FLINT — The Genesee County Health Department (GCHD) is investigating the fourth reported case of Legionnaires’ disease in Genesee County for 2016. This most recent case is likely healthcare-acquired, and we are investigating to try to determine the source of infection. All the Legionnaires’ disease patients are recovering.
We want to remind residents that Legionnaires’ disease is most common during the warm weather season.
Legionnaires’ disease is a respiratory infection caused by Legionella bacteria. These bacteria can also cause a milder illness called Pontiac fever. We want everyone to be aware of the signs and symptoms of Legionnaires’ disease which include fever, cough, shortness of breath, muscle aches, pneumonia, and sometimes diarrhea and abdominal pain. Pontiac fever has similar symptoms but does not progress to pneumonia. Antibiotics are highly effective against Legionella bacteria.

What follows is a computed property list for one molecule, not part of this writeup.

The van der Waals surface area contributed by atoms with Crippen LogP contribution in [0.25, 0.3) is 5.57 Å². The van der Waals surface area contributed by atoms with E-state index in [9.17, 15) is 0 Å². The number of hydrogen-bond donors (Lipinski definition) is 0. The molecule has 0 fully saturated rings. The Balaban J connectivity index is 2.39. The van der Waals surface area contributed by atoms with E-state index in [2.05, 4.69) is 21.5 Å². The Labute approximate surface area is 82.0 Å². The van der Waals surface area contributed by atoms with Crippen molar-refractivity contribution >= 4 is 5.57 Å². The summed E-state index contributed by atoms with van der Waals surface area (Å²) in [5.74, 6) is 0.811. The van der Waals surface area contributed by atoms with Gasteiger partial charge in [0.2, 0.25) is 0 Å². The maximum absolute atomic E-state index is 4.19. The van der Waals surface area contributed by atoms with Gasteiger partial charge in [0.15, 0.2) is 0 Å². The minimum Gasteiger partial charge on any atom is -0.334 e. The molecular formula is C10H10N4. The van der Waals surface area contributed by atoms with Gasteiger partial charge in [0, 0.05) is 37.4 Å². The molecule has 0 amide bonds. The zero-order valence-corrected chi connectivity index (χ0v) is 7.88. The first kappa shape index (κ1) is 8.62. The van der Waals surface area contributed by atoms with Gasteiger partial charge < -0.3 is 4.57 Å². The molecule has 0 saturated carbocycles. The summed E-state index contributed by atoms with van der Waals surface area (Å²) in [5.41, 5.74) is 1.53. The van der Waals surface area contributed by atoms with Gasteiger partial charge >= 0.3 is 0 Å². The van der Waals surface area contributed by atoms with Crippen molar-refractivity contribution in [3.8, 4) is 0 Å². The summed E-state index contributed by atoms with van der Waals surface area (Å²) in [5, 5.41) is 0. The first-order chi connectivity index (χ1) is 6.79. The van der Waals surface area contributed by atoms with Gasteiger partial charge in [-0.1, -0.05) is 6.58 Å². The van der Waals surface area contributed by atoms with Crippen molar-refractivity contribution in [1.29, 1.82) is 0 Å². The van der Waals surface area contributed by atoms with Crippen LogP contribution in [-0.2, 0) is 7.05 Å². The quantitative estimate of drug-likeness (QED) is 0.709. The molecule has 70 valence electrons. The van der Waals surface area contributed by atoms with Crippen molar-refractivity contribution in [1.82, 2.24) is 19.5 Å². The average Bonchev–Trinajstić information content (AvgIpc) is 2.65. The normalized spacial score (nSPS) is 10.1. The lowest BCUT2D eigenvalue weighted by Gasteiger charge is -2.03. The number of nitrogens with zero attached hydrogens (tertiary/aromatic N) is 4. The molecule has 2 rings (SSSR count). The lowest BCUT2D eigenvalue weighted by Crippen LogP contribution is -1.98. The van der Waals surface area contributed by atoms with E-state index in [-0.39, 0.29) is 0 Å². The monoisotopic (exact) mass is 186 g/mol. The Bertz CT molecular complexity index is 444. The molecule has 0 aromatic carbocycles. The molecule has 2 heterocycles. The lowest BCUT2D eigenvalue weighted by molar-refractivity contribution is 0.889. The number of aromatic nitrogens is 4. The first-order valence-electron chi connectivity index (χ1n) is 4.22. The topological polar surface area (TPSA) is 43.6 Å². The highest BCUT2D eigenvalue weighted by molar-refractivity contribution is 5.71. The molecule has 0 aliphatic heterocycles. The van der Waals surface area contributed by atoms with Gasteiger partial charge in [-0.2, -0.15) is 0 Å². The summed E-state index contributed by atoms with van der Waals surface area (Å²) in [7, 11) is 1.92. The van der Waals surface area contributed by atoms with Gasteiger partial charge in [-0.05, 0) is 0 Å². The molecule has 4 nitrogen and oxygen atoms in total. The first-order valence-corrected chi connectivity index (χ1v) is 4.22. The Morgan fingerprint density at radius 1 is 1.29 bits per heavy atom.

Legionella bacteria are commonly found in the environment (rivers, lakes, streams). It is a waterborne disease, usually spread by man-made water supplies that aerosolize water, such as showers, hot water tanks, cooling towers, whirlpool spas, and decorative fountains. People can get Legionnaires’ disease when they breathe in a mist containing the bacteria.
Filtering water does not remove Legionella bacteria. People who are at most risk of developing Legionnaires’ disease are those who are older, smokers/ former smokers, have a weakened immune system, or those who have other underlying or chronic health conditions. For those who are at an increased risk that live in the City of Flint, GCHD suggests the continued use of bottled water.
Proper maintenance and disinfection of building water systems, hot water tanks, cooling towers, whirlpool spas, and decorative fountains are the most effective measures to prevent outbreaks.
GCHD has worked closely with the local medical centers to provide information about Legionella and clinical guidance about Legionnaires’ disease. A Legionnaires’ disease fact sheet is posted on the GCHD website at www.gchd.us. GCHD continues to conduct surveillance for Legionnaires’ disease cases. — G.G.